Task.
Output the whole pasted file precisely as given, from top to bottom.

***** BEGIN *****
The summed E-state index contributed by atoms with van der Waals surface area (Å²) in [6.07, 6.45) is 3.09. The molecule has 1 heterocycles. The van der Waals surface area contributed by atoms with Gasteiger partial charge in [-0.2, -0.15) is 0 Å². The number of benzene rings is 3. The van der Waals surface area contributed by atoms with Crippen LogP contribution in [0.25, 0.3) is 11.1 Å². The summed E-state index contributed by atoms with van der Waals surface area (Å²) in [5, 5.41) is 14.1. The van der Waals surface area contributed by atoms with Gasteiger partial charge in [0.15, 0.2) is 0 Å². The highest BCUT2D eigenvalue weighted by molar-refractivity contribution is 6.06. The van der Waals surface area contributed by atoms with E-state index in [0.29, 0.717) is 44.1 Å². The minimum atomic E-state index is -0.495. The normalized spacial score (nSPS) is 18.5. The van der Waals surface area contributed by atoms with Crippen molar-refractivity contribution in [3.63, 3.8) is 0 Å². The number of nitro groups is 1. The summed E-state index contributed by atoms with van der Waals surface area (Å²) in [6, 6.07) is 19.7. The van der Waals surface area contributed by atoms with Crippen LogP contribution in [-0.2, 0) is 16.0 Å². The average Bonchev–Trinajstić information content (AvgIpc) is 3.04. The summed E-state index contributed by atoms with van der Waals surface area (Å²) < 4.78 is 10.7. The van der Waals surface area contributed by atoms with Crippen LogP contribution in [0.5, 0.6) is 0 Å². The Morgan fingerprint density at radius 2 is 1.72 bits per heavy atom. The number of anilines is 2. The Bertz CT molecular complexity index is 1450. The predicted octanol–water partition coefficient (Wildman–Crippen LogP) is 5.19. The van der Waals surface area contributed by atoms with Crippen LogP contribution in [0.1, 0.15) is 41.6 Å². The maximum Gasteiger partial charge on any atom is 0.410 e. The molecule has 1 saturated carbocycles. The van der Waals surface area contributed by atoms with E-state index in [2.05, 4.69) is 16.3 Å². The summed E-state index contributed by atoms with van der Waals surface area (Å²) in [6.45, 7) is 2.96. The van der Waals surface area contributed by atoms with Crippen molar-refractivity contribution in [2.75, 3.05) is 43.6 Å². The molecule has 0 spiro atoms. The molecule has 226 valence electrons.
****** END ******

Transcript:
The summed E-state index contributed by atoms with van der Waals surface area (Å²) in [6.07, 6.45) is 3.09. The molecule has 1 heterocycles. The van der Waals surface area contributed by atoms with Gasteiger partial charge in [-0.2, -0.15) is 0 Å². The number of benzene rings is 3. The van der Waals surface area contributed by atoms with Crippen LogP contribution in [0.25, 0.3) is 11.1 Å². The summed E-state index contributed by atoms with van der Waals surface area (Å²) in [5, 5.41) is 14.1. The van der Waals surface area contributed by atoms with Gasteiger partial charge in [0.15, 0.2) is 0 Å². The highest BCUT2D eigenvalue weighted by molar-refractivity contribution is 6.06. The van der Waals surface area contributed by atoms with E-state index in [0.29, 0.717) is 44.1 Å². The minimum atomic E-state index is -0.495. The normalized spacial score (nSPS) is 18.5. The van der Waals surface area contributed by atoms with Crippen molar-refractivity contribution in [3.63, 3.8) is 0 Å². The number of nitro groups is 1. The summed E-state index contributed by atoms with van der Waals surface area (Å²) in [6, 6.07) is 19.7. The van der Waals surface area contributed by atoms with Crippen LogP contribution in [-0.2, 0) is 16.0 Å². The average Bonchev–Trinajstić information content (AvgIpc) is 3.04. The summed E-state index contributed by atoms with van der Waals surface area (Å²) < 4.78 is 10.7. The van der Waals surface area contributed by atoms with Crippen LogP contribution in [0.5, 0.6) is 0 Å². The Morgan fingerprint density at radius 2 is 1.72 bits per heavy atom. The number of anilines is 2. The Bertz CT molecular complexity index is 1450. The predicted octanol–water partition coefficient (Wildman–Crippen LogP) is 5.19. The van der Waals surface area contributed by atoms with Crippen LogP contribution in [0.1, 0.15) is 41.6 Å². The maximum Gasteiger partial charge on any atom is 0.410 e. The molecule has 1 saturated carbocycles. The van der Waals surface area contributed by atoms with E-state index in [2.05, 4.69) is 16.3 Å². The summed E-state index contributed by atoms with van der Waals surface area (Å²) in [6.45, 7) is 2.96. The van der Waals surface area contributed by atoms with Crippen molar-refractivity contribution in [2.75, 3.05) is 43.6 Å². The molecule has 0 spiro atoms. The molecule has 226 valence electrons.